Potato Print Milky Way

Despite this project’s simplicity, preparation and set up are involved, so you may want to create the potato stamps the night before you introduce this craft to your child. Once the stamping begins, this project is an excellent chance to work on your facilitation skills, to be a technical resource — in other words, to be an inker of potatoes!

I find doing this project in the kitchen is a great Saturday morning activity for a few kids with a lot of pent-up stamping energy. And, perhaps, if you can keep the materials out for the day, you’ll be able to squeeze in your own adult potato print project when there is a quiet moment!

Project Notes:

Star cookie cutters are readily available in craft and cooking stores, as well as online. (See resources.)

If you’re working with one child, you might be able to do your own potato print project at the same time. With two to four children, you will need to assume the role of stamp cleaner and inker.

You can prepare the potato stamps the night before. Simply refrigerate the finished potatoes, either wrapped tightly in plastic or with the stamp area facedown in a shallow plate of water.


6 – 8 potatoes
Small star cookie cutters
Fabric paint (in assorted yellow and gold colors)
Newspaper or brown kraft paper
Shallow bowl
Silicon spatula or ink roller
Dark T-shirts and/or bandanas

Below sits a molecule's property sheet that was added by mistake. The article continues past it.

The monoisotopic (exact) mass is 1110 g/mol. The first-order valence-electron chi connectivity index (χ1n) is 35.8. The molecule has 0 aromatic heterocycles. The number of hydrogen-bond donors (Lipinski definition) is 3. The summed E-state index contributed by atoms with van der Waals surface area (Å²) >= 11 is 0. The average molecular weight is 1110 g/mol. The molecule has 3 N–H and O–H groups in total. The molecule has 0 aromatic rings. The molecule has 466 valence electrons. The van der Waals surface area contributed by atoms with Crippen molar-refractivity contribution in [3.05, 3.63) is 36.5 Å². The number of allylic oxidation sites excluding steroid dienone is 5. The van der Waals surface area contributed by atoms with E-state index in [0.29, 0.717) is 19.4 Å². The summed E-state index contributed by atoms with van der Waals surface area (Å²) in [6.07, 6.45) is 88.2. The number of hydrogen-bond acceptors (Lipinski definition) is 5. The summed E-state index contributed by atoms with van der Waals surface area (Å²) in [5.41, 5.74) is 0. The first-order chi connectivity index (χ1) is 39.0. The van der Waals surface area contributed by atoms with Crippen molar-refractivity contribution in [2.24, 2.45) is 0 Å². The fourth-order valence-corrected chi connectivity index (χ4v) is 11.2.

Clean the potatoes, and cut them lengthwise to produce the biggest possible area with which to stamp.

Create the star stamp by pressing the star cookie cutter into the potato and using a knife to cut away the potato outside of the cookie cutter. Carefully remove the cookie cutter to reveal the star stamp.

Set up your work area. Spread newspaper or kraft paper over your work table. Create a cardboard cutout to fit inside the T-shirt by tracing the T-shirt on cardboard and cutting it out. Place the cardboard cutout inside the shirt so the ink doesn’t bleed through to the back of the shirt.

Prep your materials. Fill a shallow bowl with water to rinse the potatoes. Squeeze the fabric paints onto a tray, and spread them out with the spatula or ink roller.

Stamp your shirt. Dip the potato stamp into the fabric paint, and then stamp your shirt. Use a different potato star for each color, or wash off the potatoes in between stamps to keep the colors true. If you like, show your child images of the Milky Way or constellations as inspiration—and then let them stamp away!

Set the fabric paint by following the manufacturer’s instructions (this usually means ironing).

Looking for more collaborative crafts you and your child can do? Learn how to make a giant snowflake or a child-drawn stuffed monster.

All photographs by Meredith Heuer. From Side by Side, by Tsia Carson, © 2012 by Tsia Carson. Reprinted by arrangement with Roost Books, Boston, MA.

Article Posted 4 years Ago

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